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Training Guidelines for the Marmotte Alps

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Marmotte 2019

 

Training Guidelines for the Marmotte Alps

Revised and updated January 2020

 

The Marmotte Alps is the best known, the oldest and the toughest of the mass-participation French sportives. Because of its difficulty, the iconic reputation of the climbs, and the prestigious finish in Alpe d’Huez, all sportive riders dream of tackling it at least once. To finish the Marmotte is an exploit to be proud of: many hundreds of riders abandon every year, more if the weather is bad.

 

The Marmotte is limited to 7,500 participants and invariably sold out quickly. The event attracts the best sportive and GranFondo riders from the world over, and competition is fierce. Only the most dedicated and best-trained cyclists can hope to achieve a “Gold” certificate, let alone to finish anywhere near the podium.

 

What does it take to do well at this event?

 

Depending on your level, it will take you between 6h30 and 14 hours to complete the 175km and 4,900m of climbing that takes you from Bourg d’Oisans to Alpe d’Huez, via the Glandon, the Télégraphe and the Galibier.


An event such as this should be prepared over several years. If you are relatively new to cycling, we recommend you accumulate experience riding shorter and less challenging events before tackling the Marmotte. We suggest riding a minimum of 5,000km with at least 50,000m+ of climbing in the year before. The great majority of participants have many years of experience and ride more than twice these amounts.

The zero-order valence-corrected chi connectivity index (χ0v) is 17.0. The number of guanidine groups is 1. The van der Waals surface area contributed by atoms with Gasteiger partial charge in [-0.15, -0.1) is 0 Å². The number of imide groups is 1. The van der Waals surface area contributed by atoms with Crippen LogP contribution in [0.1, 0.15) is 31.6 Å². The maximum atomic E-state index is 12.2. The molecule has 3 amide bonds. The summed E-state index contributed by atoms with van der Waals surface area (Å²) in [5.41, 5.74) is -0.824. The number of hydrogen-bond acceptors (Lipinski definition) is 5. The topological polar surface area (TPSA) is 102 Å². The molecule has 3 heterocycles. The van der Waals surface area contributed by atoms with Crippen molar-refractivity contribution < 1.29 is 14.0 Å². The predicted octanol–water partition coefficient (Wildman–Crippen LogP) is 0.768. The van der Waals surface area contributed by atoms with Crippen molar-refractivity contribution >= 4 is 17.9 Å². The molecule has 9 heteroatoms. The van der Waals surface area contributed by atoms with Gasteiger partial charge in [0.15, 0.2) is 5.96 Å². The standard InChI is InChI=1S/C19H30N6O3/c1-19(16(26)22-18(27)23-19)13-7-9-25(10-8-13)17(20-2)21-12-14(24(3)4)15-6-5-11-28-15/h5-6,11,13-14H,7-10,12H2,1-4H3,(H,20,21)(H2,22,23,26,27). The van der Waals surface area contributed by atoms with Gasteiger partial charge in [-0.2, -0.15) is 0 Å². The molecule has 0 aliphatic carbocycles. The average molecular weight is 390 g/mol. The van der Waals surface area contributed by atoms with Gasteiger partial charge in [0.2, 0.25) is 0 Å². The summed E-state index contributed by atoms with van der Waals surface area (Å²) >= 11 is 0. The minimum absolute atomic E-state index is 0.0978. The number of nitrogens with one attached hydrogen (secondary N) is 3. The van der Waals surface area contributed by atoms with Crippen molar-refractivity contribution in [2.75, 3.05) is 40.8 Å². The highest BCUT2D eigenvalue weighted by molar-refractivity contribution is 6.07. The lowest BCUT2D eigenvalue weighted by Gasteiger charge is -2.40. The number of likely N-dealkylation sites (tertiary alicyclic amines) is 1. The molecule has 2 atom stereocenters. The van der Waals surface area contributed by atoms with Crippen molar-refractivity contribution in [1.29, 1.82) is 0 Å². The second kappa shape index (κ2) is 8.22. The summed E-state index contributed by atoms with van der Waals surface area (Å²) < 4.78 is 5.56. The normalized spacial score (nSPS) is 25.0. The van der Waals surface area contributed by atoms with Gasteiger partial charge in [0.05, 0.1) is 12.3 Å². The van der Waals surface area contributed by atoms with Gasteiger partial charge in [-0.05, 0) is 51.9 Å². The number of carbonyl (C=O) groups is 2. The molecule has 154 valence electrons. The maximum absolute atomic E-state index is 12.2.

So how best to prepare for the Marmotte?


To answer this let’s take a look at the demands of the event. The Marmotte includes four major climbs, two long descents (the first untimed) and two long valleys, the first a false flat climb and the second a false flat descent. Read here for more details Course analysis for the Marmotte Alps.


The weather is a major imponderable, and can turn a tough event into a terrible ordeal if you are unprepared or lack the right clothes. Extremes of heat can be as challenging for some as heavy rain, sleet or even snow and the resulting risk of hypothermia for others. Even if it doesn’t rain, you can expect to experience temperatures varying from ~0°C to 30°C throughout the day.

Getting into the detail, the Marmotte makes the following demands of you:

 

Physiological

  • A high power-to-weight ratio (measured at FTP)
  • Excellent aerobic endurance (1-2h climbs in Zones 2-4)
  • Good short-term muscular endurance (short, hard efforts in Zones 5-6)
  • The ability to recover quickly between efforts

Psychological

  • Able to maintain focus and motivation on long climbs
  • Able to concentrate and stay lucid when severely fatigued
  • The mental ability to descend and corner at speeds above 60 km/hr
  • Able to stay positive and deal with inevitable tiredness, setbacks and negative thoughts

Technical demands